Straight male actors rebuke gay kissing scenes

Hank Stuever has a good article in the Washington Post today about reporters’ love of questioning male actors on their same-sex on screen kisses and the homophobic responses to these queries.

In the relentless publicity interviews [James Franco has] been doing for his new movie, “Milk,” there’s plenty to ask about his performance as the neglected lover of San Francisco Supervisor Harvey Milk, the gay rights martyr. So what does every interviewer — from David Letterman to the Philippine Daily Inquirer to public radio’s Terry Gross — want to discuss most, over and over and over?
The kissing.
Wasn’t it really difficult to kiss another man? Implied: Without throwing up, seeing as you’re so obviously straight? What were you thinking as you kissed? Did you rehearse it? What was it liiiiiike?
Underlying the questions (and the answers) is this notion that a gay kissing scene must be the worst Hollywood job hazard that a male actor could face, including stunt work, extreme weather or sitting through five hours of special-effects makeup every day. We live comfortably, if strangely, in a pseudo-Sapphic era in which seemingly every college woman with a MySpace page has kissed another girl for the camera; but for men who kiss men, it’s still the final frontier.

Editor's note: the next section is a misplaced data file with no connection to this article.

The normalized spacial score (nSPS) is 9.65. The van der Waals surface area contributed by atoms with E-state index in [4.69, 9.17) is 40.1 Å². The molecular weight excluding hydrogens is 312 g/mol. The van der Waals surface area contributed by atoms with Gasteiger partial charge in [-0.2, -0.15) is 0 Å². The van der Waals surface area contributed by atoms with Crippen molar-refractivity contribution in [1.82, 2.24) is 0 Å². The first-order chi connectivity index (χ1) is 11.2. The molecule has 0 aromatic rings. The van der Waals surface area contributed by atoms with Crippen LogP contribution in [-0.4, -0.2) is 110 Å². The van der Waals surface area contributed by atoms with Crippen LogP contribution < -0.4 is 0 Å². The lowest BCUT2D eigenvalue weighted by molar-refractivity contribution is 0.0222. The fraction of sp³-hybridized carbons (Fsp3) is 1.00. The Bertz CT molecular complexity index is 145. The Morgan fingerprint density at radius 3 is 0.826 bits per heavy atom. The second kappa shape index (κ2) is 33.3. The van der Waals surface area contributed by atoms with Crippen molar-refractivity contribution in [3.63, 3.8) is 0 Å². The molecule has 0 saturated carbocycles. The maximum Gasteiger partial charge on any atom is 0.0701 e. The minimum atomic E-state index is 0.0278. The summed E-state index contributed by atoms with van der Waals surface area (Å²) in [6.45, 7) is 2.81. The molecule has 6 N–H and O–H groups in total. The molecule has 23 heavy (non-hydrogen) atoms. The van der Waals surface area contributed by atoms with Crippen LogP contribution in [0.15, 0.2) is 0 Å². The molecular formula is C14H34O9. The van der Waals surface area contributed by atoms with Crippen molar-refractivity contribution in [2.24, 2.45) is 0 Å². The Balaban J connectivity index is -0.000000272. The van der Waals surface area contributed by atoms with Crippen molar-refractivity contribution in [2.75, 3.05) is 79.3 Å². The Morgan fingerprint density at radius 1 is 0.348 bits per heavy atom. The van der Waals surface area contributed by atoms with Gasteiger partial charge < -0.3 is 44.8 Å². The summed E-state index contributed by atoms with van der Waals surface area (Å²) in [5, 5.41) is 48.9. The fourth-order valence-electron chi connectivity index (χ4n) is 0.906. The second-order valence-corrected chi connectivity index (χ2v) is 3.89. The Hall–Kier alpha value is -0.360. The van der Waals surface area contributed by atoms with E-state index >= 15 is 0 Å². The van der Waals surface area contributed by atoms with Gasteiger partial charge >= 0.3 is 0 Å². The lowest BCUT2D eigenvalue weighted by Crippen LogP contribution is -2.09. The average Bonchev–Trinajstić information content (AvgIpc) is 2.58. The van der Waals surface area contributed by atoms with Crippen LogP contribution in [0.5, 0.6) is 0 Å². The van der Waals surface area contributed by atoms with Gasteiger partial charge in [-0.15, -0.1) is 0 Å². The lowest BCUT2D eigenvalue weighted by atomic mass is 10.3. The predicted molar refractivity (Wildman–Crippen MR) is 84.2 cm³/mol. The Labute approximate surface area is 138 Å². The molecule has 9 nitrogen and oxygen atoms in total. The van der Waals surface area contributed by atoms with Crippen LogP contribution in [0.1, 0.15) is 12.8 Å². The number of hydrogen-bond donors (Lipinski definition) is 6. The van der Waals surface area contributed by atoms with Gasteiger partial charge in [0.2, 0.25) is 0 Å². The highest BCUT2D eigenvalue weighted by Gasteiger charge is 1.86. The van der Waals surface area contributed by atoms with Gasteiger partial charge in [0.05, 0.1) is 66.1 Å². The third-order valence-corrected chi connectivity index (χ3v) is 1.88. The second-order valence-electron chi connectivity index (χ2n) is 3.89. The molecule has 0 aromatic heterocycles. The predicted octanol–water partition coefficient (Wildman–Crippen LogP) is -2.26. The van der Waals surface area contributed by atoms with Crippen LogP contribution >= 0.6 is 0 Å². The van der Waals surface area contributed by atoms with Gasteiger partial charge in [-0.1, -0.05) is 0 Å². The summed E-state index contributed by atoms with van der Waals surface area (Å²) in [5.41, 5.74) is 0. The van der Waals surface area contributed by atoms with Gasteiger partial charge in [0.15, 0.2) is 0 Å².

Judging from their interviews over the years, actors who have filmed scenes in which they have pointed a revolver at someone’s head and pulled the trigger still think gay kissing is the grossest thing they’ve ever had to do for a movie.

Unfortunately this is not surprising. Just another example of how homophobia (particularly targeted at male queerness) is still running rampant. Even professional actors, who do a damn good job of presenting queer characters on screen feel the need to be extremely unprofessional in response to these questions. Take a look at Steuver’s piece for some of the more heinous examples. Obviously the media fascination with asking this question only promotes this type of homophobia and posturing as well.
Also interesting is Stuever’s explanation of how female actresses responses to these questions differ.

Women actors who’ve kissed other women in love scenes, meanwhile, sound like an enlightened other species in interviews about kissing. For them, it’s no big whoop. The men, on the other hand, talk as if they’ve outdone themselves and are now ready to accept their golden statue.

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